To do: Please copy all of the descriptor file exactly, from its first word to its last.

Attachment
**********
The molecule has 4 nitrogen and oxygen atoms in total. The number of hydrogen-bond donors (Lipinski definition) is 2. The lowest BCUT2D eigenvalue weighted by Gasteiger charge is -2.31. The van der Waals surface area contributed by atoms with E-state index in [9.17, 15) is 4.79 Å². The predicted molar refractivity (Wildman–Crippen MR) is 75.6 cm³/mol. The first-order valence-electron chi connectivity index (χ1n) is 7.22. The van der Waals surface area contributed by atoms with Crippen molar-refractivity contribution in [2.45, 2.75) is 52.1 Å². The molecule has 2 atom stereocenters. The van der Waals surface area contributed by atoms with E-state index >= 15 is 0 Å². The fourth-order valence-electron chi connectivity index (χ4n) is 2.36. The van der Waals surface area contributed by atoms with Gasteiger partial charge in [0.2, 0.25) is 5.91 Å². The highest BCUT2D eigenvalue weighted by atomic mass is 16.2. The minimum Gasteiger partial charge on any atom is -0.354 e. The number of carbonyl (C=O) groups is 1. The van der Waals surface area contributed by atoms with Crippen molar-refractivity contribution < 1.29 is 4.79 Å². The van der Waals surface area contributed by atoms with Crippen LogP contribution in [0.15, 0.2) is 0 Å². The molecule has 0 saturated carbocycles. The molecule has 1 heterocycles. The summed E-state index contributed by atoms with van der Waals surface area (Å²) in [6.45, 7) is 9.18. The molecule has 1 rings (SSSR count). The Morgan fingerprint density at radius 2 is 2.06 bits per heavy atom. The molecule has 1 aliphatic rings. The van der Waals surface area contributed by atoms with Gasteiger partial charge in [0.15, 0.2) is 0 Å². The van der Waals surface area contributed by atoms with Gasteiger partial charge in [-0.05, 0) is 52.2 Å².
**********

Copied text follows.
The molecule has 4 nitrogen and oxygen atoms in total. The number of hydrogen-bond donors (Lipinski definition) is 2. The lowest BCUT2D eigenvalue weighted by Gasteiger charge is -2.31. The van der Waals surface area contributed by atoms with E-state index in [9.17, 15) is 4.79 Å². The predicted molar refractivity (Wildman–Crippen MR) is 75.6 cm³/mol. The first-order valence-electron chi connectivity index (χ1n) is 7.22. The van der Waals surface area contributed by atoms with Crippen molar-refractivity contribution in [2.45, 2.75) is 52.1 Å². The molecule has 2 atom stereocenters. The van der Waals surface area contributed by atoms with E-state index >= 15 is 0 Å². The fourth-order valence-electron chi connectivity index (χ4n) is 2.36. The van der Waals surface area contributed by atoms with Gasteiger partial charge in [0.2, 0.25) is 5.91 Å². The highest BCUT2D eigenvalue weighted by atomic mass is 16.2. The minimum Gasteiger partial charge on any atom is -0.354 e. The number of carbonyl (C=O) groups is 1. The van der Waals surface area contributed by atoms with Crippen molar-refractivity contribution < 1.29 is 4.79 Å². The van der Waals surface area contributed by atoms with Crippen LogP contribution in [0.15, 0.2) is 0 Å². The molecule has 0 saturated carbocycles. The molecule has 1 heterocycles. The summed E-state index contributed by atoms with van der Waals surface area (Å²) in [6.45, 7) is 9.18. The molecule has 1 rings (SSSR count). The Morgan fingerprint density at radius 2 is 2.06 bits per heavy atom. The molecule has 1 aliphatic rings. The van der Waals surface area contributed by atoms with Gasteiger partial charge in [0.15, 0.2) is 0 Å². The van der Waals surface area contributed by atoms with Gasteiger partial charge in [-0.05, 0) is 52.2 Å².